I hate being negative about a place. I understand the tremendous work input creativity and imagination that goes into establishing a good restaurant, more so when you are at the top of the ladder with Michelin stars. But Pierre Gagnairs restaurant at the Hotel Balzac despite the super efficient staff and slick service, wonderful presentation just lacked to me, soul and passion.
We were really excited to have got a reservation and though we arrived early we were treated warmly and taken to our table. I think this is were for me was the first disappointment. It was just too sterile it lacked the warmth or atmosphere of say L’Arpege on the left bank. Basically you were here to eat and not really enjoy or relax.
I love food though I am not a particularly adventurous. For me the taste the quality the freshness combined with the atmosphere of a restaurant is what makes the overall experience memorable.
There are many times when the taste of a particular dish really resonates with me. I remember once we were driving from Austria where we have a ski lodge to Annecy in France. The drive was long , the traffic by Munich just never seemed to move and by the time we arrived at Auberge du Pere Bise on Annecy lake we were tired and pretty much fed up.
However ,I will never ever forget the Poulet de Bresse served two ways. It was beyond incredible and despite the stunning surroundings of this charming hotel what I remember is that chicken with tarragon sauce. I had never tasted something so wonderful and delicious and every time we subsequently went that Poulet de Bresse was just as good. Its now under new chef and owner Jean Sulpice and I am looking forward to visiting soon.
This was not the case with Pierre Gagnair .Yes the presentation of the food was fabulous. A profusion of shape and colour but frankly put there really was no dish that made my heart sing. There is not such thing as bad 3 star Michelin food. To get to that level is hard and the chefs put in a lot of time in creating new dishes that will visually excite as well as satiate the stomach.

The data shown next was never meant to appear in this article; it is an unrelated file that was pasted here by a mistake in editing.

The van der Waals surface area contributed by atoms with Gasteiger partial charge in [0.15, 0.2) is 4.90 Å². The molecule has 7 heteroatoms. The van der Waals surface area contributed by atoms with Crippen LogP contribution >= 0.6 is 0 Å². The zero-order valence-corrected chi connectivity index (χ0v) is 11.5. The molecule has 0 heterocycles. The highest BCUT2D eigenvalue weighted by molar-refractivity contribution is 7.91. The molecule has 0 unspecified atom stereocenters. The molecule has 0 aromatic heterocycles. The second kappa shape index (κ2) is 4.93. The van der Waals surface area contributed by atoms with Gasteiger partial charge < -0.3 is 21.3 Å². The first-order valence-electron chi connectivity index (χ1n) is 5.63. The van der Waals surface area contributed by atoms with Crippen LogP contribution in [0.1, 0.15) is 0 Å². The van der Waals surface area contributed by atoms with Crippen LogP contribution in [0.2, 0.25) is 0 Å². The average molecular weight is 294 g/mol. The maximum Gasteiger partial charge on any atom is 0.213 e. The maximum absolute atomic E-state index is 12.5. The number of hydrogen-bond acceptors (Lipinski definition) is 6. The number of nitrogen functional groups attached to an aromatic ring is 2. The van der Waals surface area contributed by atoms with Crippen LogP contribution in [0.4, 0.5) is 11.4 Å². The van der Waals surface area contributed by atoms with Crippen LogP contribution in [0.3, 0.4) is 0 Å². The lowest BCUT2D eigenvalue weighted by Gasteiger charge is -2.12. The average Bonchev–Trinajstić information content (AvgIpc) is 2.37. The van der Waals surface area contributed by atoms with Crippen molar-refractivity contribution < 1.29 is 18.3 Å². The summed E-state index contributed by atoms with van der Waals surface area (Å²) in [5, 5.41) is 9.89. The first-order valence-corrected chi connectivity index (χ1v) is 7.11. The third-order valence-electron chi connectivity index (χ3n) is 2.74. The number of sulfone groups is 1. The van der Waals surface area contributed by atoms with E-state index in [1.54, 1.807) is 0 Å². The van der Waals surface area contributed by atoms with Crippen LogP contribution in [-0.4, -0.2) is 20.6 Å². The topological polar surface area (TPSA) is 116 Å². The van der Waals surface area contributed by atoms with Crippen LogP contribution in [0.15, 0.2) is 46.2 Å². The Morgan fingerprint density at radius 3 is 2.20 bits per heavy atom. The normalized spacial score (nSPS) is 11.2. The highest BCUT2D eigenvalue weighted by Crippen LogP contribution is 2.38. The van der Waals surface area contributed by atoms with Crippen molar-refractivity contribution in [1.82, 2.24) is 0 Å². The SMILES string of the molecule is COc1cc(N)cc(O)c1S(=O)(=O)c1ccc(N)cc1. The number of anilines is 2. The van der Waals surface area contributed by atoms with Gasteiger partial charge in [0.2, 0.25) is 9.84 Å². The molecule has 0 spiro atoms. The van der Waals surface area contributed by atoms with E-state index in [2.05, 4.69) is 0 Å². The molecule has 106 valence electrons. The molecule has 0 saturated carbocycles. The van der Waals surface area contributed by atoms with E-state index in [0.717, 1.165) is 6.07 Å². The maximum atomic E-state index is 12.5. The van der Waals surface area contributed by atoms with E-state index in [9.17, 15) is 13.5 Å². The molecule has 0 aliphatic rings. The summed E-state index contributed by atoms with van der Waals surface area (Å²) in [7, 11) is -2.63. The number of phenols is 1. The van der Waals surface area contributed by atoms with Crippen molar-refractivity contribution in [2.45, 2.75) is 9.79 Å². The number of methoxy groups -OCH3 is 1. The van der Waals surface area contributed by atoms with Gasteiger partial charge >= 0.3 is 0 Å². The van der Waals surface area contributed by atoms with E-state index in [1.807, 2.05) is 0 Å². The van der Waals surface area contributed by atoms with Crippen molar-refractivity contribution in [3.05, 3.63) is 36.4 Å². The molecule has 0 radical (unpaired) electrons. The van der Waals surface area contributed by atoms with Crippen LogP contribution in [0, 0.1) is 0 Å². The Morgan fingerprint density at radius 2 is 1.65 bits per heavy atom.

We started with a glass of Gosset Grande Reserve Champagne . It was the first time I tried it and I liked the dry muted flavours.
As is par of the course in these Couture restaurants we were given a whole array of little complimentary starters from breads to teeny weenie clever canapés. The visual display was stunning . I loved the coloured breadsticks and I liked the sensation of different tastes. This was followed by another tasters of amuse bouche. Again lots of tiny dishes with little things. I loved the mussel with mushrooms, the little fillet of trout with its eggs.
The food was faultless but to me it lacked a passion. Everything was just too slick and the overwhelming feeling I got was very commercial. Every waiter seemed to be pushing Sketch when we said we were from London and while every single one was hugely knowledgeable about the food and explained everything, it was again more of ‘its my job’ rather ‘its good to have you here’. Maybe I am being too sensitive but for us part of going out is the overall experience of being made to feel welcome.
We opted for the truffle menu La Truffe Noire Melanosporum and they are laid back if you mix and match. A huge box of very fragrant ruffles was brought to our table and I opted to start with Sea Garden which had lots of different dishes. That is Pierre Gaganair signature way of serving any dish you order. It always made up of a series of little dishes with interpretation of your main choice.
I loved my oyster and fois gras combination in a light very big flavour beet broth. I was not so enamoured with the scallops and pomegranate. The squid with paprika was heaven.
I had Blanquette de veau with loads of truffles . Truffle salad, truffle mash . It seemed to me that I had truffle in so many ways and there was nothing mean about the portions of truffles. Richard had the langoustine and this was brought in 2 different servings. It was good but nothing that is going to make remember that taste in my mouth .
We had after discussing with the wine waiter decided to go for glasses of wine rather than a bottle. We started with a Chenin Blanc then I had a Gevery Chambertin. The choices were really well paired for my food.
Finally we had the extravaganza of desert which we shared. 8 different sweets all very pretty but nothing memorable. Nothing that’s going to make me think in a few weeks or months of that taste in my mouth. The food was accomplished imaginatively presented but the taste really was not there.
Pierre Gagnaire philosophy is ‘Facing tomorrow but respectful of yesterday’. He has many restaurants the world over including Sketch In London a restaurant at Mandarin Oriental in Las Vegas. He has won many awards including Best Chef in the World 2015. The credibility is there and his food but I felt it was more about the business. His food is described as fusion French where he pairs many contrasting unpredictable flavours together.
This really didn’t do it for me. I felt it was more like a high end, very high end ‘chain’ type of experience. Efficient, the purposed seemed to me more to demonstrate the chefs cleverness and innovation rather than the taste and we were just a side show and not integral to the experience. I accept it’s a harsh judgement but I think when chefs diverse too much to build a brand that sense of passion is more motivated by the brand than the food.
Ultimately my feelings are it was fine but I didn’t get the taste of memorable food and I thought the atmosphere was too cold.